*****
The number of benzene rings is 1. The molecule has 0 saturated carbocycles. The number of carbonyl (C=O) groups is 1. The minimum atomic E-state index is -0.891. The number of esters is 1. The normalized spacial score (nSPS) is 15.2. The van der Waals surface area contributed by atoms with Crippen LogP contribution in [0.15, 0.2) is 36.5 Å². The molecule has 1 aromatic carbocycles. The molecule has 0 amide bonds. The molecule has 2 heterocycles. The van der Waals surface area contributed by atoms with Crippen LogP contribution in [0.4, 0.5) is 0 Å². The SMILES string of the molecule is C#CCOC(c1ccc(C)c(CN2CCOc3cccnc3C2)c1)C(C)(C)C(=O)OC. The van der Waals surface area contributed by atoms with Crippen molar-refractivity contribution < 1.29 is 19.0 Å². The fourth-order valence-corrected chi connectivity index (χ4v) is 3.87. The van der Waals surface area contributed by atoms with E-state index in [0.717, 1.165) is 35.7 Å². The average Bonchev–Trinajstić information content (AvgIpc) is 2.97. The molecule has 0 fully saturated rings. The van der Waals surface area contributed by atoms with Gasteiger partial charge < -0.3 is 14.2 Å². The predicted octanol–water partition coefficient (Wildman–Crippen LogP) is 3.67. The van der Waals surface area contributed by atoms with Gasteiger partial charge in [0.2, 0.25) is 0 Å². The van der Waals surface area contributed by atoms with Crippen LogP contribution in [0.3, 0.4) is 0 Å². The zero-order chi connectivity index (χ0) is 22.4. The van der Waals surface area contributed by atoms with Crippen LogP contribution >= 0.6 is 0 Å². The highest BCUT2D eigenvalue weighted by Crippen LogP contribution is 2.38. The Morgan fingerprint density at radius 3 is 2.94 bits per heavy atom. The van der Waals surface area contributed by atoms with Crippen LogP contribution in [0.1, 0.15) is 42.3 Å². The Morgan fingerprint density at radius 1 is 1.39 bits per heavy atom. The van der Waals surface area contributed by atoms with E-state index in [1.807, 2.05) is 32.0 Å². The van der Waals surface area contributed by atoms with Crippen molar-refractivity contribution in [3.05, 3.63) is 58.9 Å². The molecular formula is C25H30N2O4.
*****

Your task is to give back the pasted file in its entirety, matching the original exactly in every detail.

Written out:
The number of benzene rings is 1. The molecule has 0 saturated carbocycles. The number of carbonyl (C=O) groups is 1. The minimum atomic E-state index is -0.891. The number of esters is 1. The normalized spacial score (nSPS) is 15.2. The van der Waals surface area contributed by atoms with Crippen LogP contribution in [0.15, 0.2) is 36.5 Å². The molecule has 1 aromatic carbocycles. The molecule has 0 amide bonds. The molecule has 2 heterocycles. The van der Waals surface area contributed by atoms with Crippen LogP contribution in [0.4, 0.5) is 0 Å². The SMILES string of the molecule is C#CCOC(c1ccc(C)c(CN2CCOc3cccnc3C2)c1)C(C)(C)C(=O)OC. The van der Waals surface area contributed by atoms with Crippen molar-refractivity contribution < 1.29 is 19.0 Å². The fourth-order valence-corrected chi connectivity index (χ4v) is 3.87. The van der Waals surface area contributed by atoms with E-state index in [0.717, 1.165) is 35.7 Å². The average Bonchev–Trinajstić information content (AvgIpc) is 2.97. The molecule has 0 fully saturated rings. The van der Waals surface area contributed by atoms with Gasteiger partial charge < -0.3 is 14.2 Å². The predicted octanol–water partition coefficient (Wildman–Crippen LogP) is 3.67. The van der Waals surface area contributed by atoms with Gasteiger partial charge in [0.2, 0.25) is 0 Å². The van der Waals surface area contributed by atoms with Crippen LogP contribution in [0.3, 0.4) is 0 Å². The zero-order chi connectivity index (χ0) is 22.4. The van der Waals surface area contributed by atoms with Crippen LogP contribution >= 0.6 is 0 Å². The highest BCUT2D eigenvalue weighted by Crippen LogP contribution is 2.38. The Morgan fingerprint density at radius 3 is 2.94 bits per heavy atom. The van der Waals surface area contributed by atoms with Crippen LogP contribution in [0.1, 0.15) is 42.3 Å². The Morgan fingerprint density at radius 1 is 1.39 bits per heavy atom. The van der Waals surface area contributed by atoms with E-state index in [1.807, 2.05) is 32.0 Å². The van der Waals surface area contributed by atoms with Crippen molar-refractivity contribution in [3.05, 3.63) is 58.9 Å². The molecular formula is C25H30N2O4.